Diterbitkan pada | Kamis, 22 Desember 2022
By: Richa Syapitri, Humanitarian and Resilience Program Officer at ActionAid Indonesia
A faint but determined heartbeat is returning to areas that were hit by the recent earthquake in Indonesia. ActionAid Indonesia arrived in the Warungkondang District, Cianjur, on 28 November 2022, days after the earthquake hit. At least 321 people have been killed, 11 still missing and thousands are now in internally displaced people (IDP) camps.
Thousands of buildings, including houses, schools, mosques, and hospitals, had been damaged or destroyed. There is currently not much electricity available due to downed power lines. Many people have lost their homes, neighborhoods, and loved ones.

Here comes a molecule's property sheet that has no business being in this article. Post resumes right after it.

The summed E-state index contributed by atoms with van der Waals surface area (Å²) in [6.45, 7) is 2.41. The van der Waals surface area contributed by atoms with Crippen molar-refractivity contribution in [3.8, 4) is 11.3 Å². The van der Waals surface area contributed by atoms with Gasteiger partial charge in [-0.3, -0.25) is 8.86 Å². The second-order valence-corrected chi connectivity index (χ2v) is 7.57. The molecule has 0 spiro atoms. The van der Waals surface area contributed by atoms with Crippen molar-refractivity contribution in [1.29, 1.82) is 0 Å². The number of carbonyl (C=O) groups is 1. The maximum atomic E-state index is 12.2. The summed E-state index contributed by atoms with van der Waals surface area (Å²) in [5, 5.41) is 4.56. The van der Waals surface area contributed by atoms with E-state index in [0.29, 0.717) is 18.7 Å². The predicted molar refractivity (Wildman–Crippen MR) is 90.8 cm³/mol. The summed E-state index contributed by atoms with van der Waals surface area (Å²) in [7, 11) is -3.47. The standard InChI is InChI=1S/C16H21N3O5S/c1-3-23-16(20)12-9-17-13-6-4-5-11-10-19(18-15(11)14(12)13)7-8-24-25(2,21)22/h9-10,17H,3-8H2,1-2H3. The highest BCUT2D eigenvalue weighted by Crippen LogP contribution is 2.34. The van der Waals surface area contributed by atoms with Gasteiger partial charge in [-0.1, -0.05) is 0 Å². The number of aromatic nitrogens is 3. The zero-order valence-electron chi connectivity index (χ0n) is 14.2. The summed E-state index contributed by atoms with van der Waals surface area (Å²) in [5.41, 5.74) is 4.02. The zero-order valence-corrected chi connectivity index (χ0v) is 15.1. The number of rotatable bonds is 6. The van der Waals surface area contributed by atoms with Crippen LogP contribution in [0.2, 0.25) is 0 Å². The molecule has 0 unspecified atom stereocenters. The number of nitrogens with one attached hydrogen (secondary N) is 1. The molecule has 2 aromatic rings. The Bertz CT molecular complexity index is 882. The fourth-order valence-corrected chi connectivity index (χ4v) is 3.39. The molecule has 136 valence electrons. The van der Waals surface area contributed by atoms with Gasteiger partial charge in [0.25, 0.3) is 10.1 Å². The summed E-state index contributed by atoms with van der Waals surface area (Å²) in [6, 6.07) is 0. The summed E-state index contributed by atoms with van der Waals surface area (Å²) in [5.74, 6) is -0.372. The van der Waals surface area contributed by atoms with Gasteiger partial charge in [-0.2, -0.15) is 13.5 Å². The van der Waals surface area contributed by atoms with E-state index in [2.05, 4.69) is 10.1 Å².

A trail of death and destruction was left by this earthquake, which had a magnitude of 5.6, which was much weaker than many others that had hit Indonesia recently. Why does this one differ so much? The 10km shallow depth of the Cianjur earthquake played a significant role in its severe damage. Given that much greater shallow catastrophes have occurred in Java in the past, this incident should serve as a wake-up call to the Indonesian government on building methods, it’s not a question of ‘if’ but ‘when’ this level of destruction will be seen again.
Families are being crowded into tents with hundreds of other people, with limited access to clean water or appropriate sanitation facilities. Flood-like circumstances brought on by tremors and heavy rainfall are ideal for the spread of sickness and infection, children and elderly people are more prone to getting sick in such environments and access to medication are difficult in such scenarios.